In 2014, David Allison noticed something wonky with a paper in the journal Childhood Obesity. The article purported to find that children who regularly ate kids’ meals with toys inside  we won’t name them, but an example might rhyme with “shmappy shmeal”  were liable to consume excess calories. But Allison spotted that the researchers had incorrectly analyzed their data, causing them to exaggerate the effects by more than tenfold.

That realization prompted a letter from Allison, a biostatistician at the University of Alabama at Birmingham  which, in full disclosure, receives funding from the National Restaurant Association  and his colleagues. Several months later, the journal retracted the paper.

Hurray for science and its much-vaunted self-correcting mechanism, right?

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If only.

In an article in Nature this week, Allison and colleagues report that such corrective action by a journal is far from the norm. Over a period of 18 months the group submitted corrections and retraction requests to 25 papers in a variety of publications and had one other successful retraction. A few other journals published their letters but did not retract the studies.

Mostly, though, Allison’s group found the effort a waste of time. “Too often, the process spiralled through layers of ineffective e-mails among authors, editors and unidentified journal representatives, often without any public statement added to the original article,” Allison and colleagues write.

The problem gets worse: “Some journals that acknowledged mistakes required a substantial fee to publish our letters: we were asked to spend our research dollars on correcting other people’s mistakes.” One unnamed publisher even had the gall to declare that it would exact a fee of $10,000 from authors of withdrawn papers  a draconian amount that clearly poses a disincentive to doing the right thing.

So this is the state of scientific self-correction in the 21st century. ­­Despite the opportunities for instant access to studies, international and public scrutiny, and rapid communication, getting a paper retracted or corrected turns out to be well-nigh impossible.

We’ve seen this ourselves in forwarded email exchanges between researchers bringing problems to journals’ attention and editors who, let’s say, pay less attention than they ought to. Some 500 to 600 articles are retracted each year, and while we wouldn’t hazard a specific guess as to how many more ought to be pulled, we’re confident that number is a multiple greater than what we’re seeing.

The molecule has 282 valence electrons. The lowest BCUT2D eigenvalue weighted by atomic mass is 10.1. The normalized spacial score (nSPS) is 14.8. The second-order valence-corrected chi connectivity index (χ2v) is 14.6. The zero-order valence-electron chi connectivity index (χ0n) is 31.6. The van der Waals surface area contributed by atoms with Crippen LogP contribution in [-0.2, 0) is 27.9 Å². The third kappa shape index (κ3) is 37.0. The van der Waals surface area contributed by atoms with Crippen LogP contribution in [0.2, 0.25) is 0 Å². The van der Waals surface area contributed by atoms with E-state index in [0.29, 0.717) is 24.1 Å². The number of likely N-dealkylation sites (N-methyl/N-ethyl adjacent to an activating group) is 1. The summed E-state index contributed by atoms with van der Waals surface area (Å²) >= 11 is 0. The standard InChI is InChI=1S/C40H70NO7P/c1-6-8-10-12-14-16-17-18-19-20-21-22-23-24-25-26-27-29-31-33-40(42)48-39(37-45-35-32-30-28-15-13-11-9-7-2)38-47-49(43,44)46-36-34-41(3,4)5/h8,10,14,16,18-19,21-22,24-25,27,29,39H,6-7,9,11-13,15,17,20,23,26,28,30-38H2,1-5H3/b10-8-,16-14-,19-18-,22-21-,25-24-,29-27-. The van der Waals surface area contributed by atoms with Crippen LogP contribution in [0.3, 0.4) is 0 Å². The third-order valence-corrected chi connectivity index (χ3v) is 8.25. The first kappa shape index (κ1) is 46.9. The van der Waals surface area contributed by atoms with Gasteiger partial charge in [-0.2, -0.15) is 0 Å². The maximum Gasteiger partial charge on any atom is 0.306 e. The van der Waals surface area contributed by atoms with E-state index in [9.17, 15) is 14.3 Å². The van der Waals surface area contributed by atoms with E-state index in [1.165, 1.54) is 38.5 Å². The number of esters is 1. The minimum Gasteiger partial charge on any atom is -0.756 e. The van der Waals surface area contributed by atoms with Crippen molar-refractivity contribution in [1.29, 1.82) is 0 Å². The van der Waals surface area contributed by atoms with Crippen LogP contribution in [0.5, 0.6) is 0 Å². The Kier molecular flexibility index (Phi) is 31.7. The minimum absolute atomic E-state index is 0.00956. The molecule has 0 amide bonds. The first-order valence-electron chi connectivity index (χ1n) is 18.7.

Take the case of cell lines, widely used in biomedical research for everything from testing drugs to seeing how our bodies work. It turns out that many researchers who did those studies were using the wrong cell lines, meaning that what seemed like a promising finding in kidney tumors was in fact a finding in cervical cancer. And yet the vast majority of those papers carry nary a warning.

Allison’s group calls out what they consider six critical problems with science when it comes to self-correction:

  • Editors move too slowly to correct or retract;
  • it’s hard to find out where to send criticisms;
  • when concerns are expressed informally, such as in comments sections of journal webpages, they rarely trigger action;
  • journals are loath to take action even when confronted with “invalidating” errors;
  • getting access to researchers’ raw data is a difficult and haphazard affair;
  • and, the whole charge-the-whistleblower thing.

To that list we’d add lawyers. In a refreshingly open 2014 editorial, Nature admitted that, when trying to correct the record, “journals might find themselves threatened with a lawsuit for the proposed retraction itself, let alone a retraction whose statement includes any reference to misconduct.” So that’s another disincentive for them to retract.

So what to do? Allison and his colleagues call on journals, publishers, and other players to standardize and streamline. “Address readers’ concerns swiftly,” they write. “Use formal expressions of concern as an alert that work is under scrutiny  rather than for condemnation.” Their recommendations make sense, although many of them are what journal editors insist  defensively, in our experience  that they already do. (And, in fairness, a number of researchers and editors have earned a place on our “doing the right thing” list.)

In the end, Allison’s group writes, “Robust science needs robust corrections. It is time to make the process less onerous.”

To which we say: It sure is.

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  • I am the inventor of the first ion propelled aircraft in history to carry its power supply onboard please see US Patent No. 10,119,527 for flight videos, website, and patent and other data. I have worked on this project much of the time for the past 19 years.
    On about Nov. 22nd 2018 MIT submitted a paper and video to the Journal of Nature claiming they made the “first heavier than air ion propelled aircraft of any kind to carry its power supply.” Their claim is wrong! A significant percentage of the other claims in their paper are also factually wrong. The article has now been replicated in a world wide news blitz. I would like to see the paper amended or retracted. I have contacted the the editor of Nature, but so far he just suggested I pay to submit and write my own paper… He has not responded to my most recent email yet regarding a possible amendment or retraction to the MIT paper. To be fair, it has only been a few days since I sent my last email to him, but I wonder if any steps will be taken in this matter.
    The incorrect MIT paper and ultra-inefficient technology is obscuring any real progress in this field. If you have any suggestions on how to restore the historical record so that the truth is reflected, I would really appreciate it!
    Thanks a lot!
    Ethan Krauss

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